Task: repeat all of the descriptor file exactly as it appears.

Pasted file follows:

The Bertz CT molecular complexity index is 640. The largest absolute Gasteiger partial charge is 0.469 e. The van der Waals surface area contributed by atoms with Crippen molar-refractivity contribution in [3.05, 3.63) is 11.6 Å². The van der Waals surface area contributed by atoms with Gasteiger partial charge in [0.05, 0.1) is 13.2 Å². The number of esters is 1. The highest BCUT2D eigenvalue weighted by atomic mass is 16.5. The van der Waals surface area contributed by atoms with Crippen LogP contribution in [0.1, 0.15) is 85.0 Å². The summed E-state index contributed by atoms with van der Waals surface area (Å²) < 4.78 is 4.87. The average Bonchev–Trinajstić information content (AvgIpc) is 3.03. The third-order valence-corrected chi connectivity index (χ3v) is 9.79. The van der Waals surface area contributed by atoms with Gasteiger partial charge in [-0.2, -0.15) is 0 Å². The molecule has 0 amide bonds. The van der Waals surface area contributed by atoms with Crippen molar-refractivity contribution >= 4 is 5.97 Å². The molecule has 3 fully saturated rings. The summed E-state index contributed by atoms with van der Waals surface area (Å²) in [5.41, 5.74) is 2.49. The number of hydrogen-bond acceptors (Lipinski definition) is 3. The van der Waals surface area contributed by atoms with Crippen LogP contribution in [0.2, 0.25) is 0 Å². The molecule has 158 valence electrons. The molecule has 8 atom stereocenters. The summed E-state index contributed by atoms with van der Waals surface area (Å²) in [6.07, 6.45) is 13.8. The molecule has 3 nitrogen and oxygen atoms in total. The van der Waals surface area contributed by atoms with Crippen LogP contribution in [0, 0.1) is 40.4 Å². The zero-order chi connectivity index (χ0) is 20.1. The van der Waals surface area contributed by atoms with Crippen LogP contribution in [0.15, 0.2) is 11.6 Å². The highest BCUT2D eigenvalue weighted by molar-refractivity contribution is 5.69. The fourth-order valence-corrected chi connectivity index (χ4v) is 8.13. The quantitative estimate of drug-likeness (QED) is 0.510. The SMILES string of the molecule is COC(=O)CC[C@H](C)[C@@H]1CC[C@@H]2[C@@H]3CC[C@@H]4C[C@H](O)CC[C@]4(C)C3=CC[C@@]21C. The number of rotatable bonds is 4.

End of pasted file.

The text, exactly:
The Bertz CT molecular complexity index is 640. The largest absolute Gasteiger partial charge is 0.469 e. The van der Waals surface area contributed by atoms with Crippen molar-refractivity contribution in [3.05, 3.63) is 11.6 Å². The van der Waals surface area contributed by atoms with Gasteiger partial charge in [0.05, 0.1) is 13.2 Å². The number of esters is 1. The highest BCUT2D eigenvalue weighted by atomic mass is 16.5. The van der Waals surface area contributed by atoms with Crippen LogP contribution in [0.1, 0.15) is 85.0 Å². The summed E-state index contributed by atoms with van der Waals surface area (Å²) < 4.78 is 4.87. The average Bonchev–Trinajstić information content (AvgIpc) is 3.03. The third-order valence-corrected chi connectivity index (χ3v) is 9.79. The van der Waals surface area contributed by atoms with Gasteiger partial charge in [-0.2, -0.15) is 0 Å². The molecule has 0 amide bonds. The van der Waals surface area contributed by atoms with Crippen molar-refractivity contribution >= 4 is 5.97 Å². The molecule has 3 fully saturated rings. The summed E-state index contributed by atoms with van der Waals surface area (Å²) in [5.41, 5.74) is 2.49. The number of hydrogen-bond acceptors (Lipinski definition) is 3. The van der Waals surface area contributed by atoms with Crippen LogP contribution in [0.2, 0.25) is 0 Å². The molecule has 158 valence electrons. The molecule has 8 atom stereocenters. The summed E-state index contributed by atoms with van der Waals surface area (Å²) in [6.07, 6.45) is 13.8. The molecule has 3 nitrogen and oxygen atoms in total. The van der Waals surface area contributed by atoms with Crippen LogP contribution in [0, 0.1) is 40.4 Å². The zero-order chi connectivity index (χ0) is 20.1. The van der Waals surface area contributed by atoms with Crippen LogP contribution in [0.15, 0.2) is 11.6 Å². The highest BCUT2D eigenvalue weighted by molar-refractivity contribution is 5.69. The fourth-order valence-corrected chi connectivity index (χ4v) is 8.13. The quantitative estimate of drug-likeness (QED) is 0.510. The SMILES string of the molecule is COC(=O)CC[C@H](C)[C@@H]1CC[C@@H]2[C@@H]3CC[C@@H]4C[C@H](O)CC[C@]4(C)C3=CC[C@@]21C. The number of rotatable bonds is 4.